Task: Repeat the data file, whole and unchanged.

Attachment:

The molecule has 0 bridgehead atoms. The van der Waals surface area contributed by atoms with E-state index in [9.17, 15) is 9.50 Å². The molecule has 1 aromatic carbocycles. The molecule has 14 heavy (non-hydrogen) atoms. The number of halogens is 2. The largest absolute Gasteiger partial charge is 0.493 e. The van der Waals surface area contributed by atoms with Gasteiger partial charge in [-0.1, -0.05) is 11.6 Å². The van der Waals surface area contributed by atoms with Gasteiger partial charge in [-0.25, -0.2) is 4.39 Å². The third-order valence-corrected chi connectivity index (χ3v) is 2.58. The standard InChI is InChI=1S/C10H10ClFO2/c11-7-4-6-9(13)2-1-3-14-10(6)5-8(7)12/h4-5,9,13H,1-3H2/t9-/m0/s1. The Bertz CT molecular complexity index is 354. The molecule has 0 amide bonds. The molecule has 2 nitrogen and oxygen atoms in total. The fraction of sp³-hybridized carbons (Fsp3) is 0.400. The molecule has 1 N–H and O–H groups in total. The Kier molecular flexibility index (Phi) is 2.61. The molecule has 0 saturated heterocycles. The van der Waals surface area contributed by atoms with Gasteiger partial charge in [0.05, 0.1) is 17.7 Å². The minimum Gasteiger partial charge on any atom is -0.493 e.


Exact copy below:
The molecule has 0 bridgehead atoms. The van der Waals surface area contributed by atoms with E-state index in [9.17, 15) is 9.50 Å². The molecule has 1 aromatic carbocycles. The molecule has 14 heavy (non-hydrogen) atoms. The number of halogens is 2. The largest absolute Gasteiger partial charge is 0.493 e. The van der Waals surface area contributed by atoms with Gasteiger partial charge in [-0.1, -0.05) is 11.6 Å². The van der Waals surface area contributed by atoms with Gasteiger partial charge in [-0.25, -0.2) is 4.39 Å². The third-order valence-corrected chi connectivity index (χ3v) is 2.58. The standard InChI is InChI=1S/C10H10ClFO2/c11-7-4-6-9(13)2-1-3-14-10(6)5-8(7)12/h4-5,9,13H,1-3H2/t9-/m0/s1. The Bertz CT molecular complexity index is 354. The molecule has 0 amide bonds. The molecule has 2 nitrogen and oxygen atoms in total. The fraction of sp³-hybridized carbons (Fsp3) is 0.400. The molecule has 1 N–H and O–H groups in total. The Kier molecular flexibility index (Phi) is 2.61. The molecule has 0 saturated heterocycles. The van der Waals surface area contributed by atoms with Gasteiger partial charge in [0.05, 0.1) is 17.7 Å². The minimum Gasteiger partial charge on any atom is -0.493 e.